How to Erase Bad Memories: Science-Backed Practices for Letting Go of Fear, Pain and Hurt

This Science-Backed Practice Erases Bad Memories and Fear

Time Traveling to Change Your Past

Ionce worked with a woman named Rachel who was at a transition point in her life. She had just made the decision to abandon a lifestyle of clubbing and partying. Instead, she committed herself to a daily spiritual practice, eating only raw foods, and other positive changes. Despite her commitment, she found herself resisting the change and could not understand why. She knew this new lifestyle was exactly what she wanted, yet there was a deep-rooted fear holding her back.

Buried within her implicit memory lay the answer to her troubles. Working together, we wandered into her past to visualize the events that took place when she chose this new way of life. She remembered her old friends abandoning her because they could not tolerate her “extreme” raw food lifestyle. A series of these experiences led her to believe the raw food lifestyle meant having no friends.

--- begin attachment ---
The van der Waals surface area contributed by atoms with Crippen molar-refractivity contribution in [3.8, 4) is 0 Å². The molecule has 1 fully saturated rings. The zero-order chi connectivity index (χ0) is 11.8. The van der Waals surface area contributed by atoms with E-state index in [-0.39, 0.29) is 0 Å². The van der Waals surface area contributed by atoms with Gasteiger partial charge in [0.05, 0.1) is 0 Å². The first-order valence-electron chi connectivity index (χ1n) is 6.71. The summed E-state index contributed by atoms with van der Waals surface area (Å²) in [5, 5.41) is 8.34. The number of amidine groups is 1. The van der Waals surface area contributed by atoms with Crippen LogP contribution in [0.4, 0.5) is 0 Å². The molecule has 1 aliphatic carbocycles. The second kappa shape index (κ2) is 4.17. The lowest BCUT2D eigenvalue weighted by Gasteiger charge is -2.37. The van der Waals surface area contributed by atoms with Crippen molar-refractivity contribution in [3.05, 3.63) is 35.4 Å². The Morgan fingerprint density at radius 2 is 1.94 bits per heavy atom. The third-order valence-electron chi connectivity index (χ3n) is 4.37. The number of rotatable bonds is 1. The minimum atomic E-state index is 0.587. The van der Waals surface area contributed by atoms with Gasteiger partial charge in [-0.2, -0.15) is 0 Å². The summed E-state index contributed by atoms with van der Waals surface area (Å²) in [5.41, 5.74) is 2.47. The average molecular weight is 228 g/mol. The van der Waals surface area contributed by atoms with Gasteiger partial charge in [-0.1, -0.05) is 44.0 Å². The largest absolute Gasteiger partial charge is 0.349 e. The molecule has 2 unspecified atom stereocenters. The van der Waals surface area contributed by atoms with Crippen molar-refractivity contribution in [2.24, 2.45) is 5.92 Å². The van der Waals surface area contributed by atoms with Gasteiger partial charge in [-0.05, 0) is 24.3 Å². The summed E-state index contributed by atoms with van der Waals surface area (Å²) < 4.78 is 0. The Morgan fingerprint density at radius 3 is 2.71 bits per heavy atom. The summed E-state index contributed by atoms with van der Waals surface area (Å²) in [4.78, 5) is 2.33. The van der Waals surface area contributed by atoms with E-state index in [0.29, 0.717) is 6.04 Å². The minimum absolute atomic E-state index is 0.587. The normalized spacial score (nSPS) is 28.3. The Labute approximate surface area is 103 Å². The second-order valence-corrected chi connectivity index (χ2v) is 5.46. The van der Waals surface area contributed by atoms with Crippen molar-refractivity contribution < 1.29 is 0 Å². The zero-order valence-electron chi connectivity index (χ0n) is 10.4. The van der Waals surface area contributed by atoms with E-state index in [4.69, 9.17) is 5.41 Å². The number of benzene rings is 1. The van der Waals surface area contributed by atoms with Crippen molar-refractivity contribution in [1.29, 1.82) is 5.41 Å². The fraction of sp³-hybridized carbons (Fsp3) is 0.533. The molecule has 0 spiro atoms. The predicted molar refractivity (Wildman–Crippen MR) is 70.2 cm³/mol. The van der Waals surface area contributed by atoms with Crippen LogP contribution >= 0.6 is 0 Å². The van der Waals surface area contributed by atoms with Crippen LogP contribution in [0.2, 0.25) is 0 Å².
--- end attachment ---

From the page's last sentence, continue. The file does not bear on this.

Inevitably, being a social creature who craves human connection, she found herself scared to embrace that way of life. By bringing that implicit memory into her awareness, she was then able to shift the meaning she created for those events.

To help Rachel choose an empowering meaning, I guided her to visualize the healthier future she wanted to live in. When I sensed her desired future had been validated on an emotional level, I verbally steered her back into the past. At first, it was a shock for her to go from a place of joy to a place of darkness. But from that place of joy, she saw the experience in a different light.

Suddenly, in what can only be classified as a light-bulb moment, she realized her friends hadn’t abandoned her; they gave her the space to live her purpose. “They gave me the wings to fly,” she ecstatically realized. By changing the meaning ascribed to those past experiences, she no longer saw them as negative moments in her life. For her, the past had been altered. The “reality” itself changed because perception shapes reality, and perception is based on memories that constantly lie to us.

How Your Brain Turns an Experience into a Memory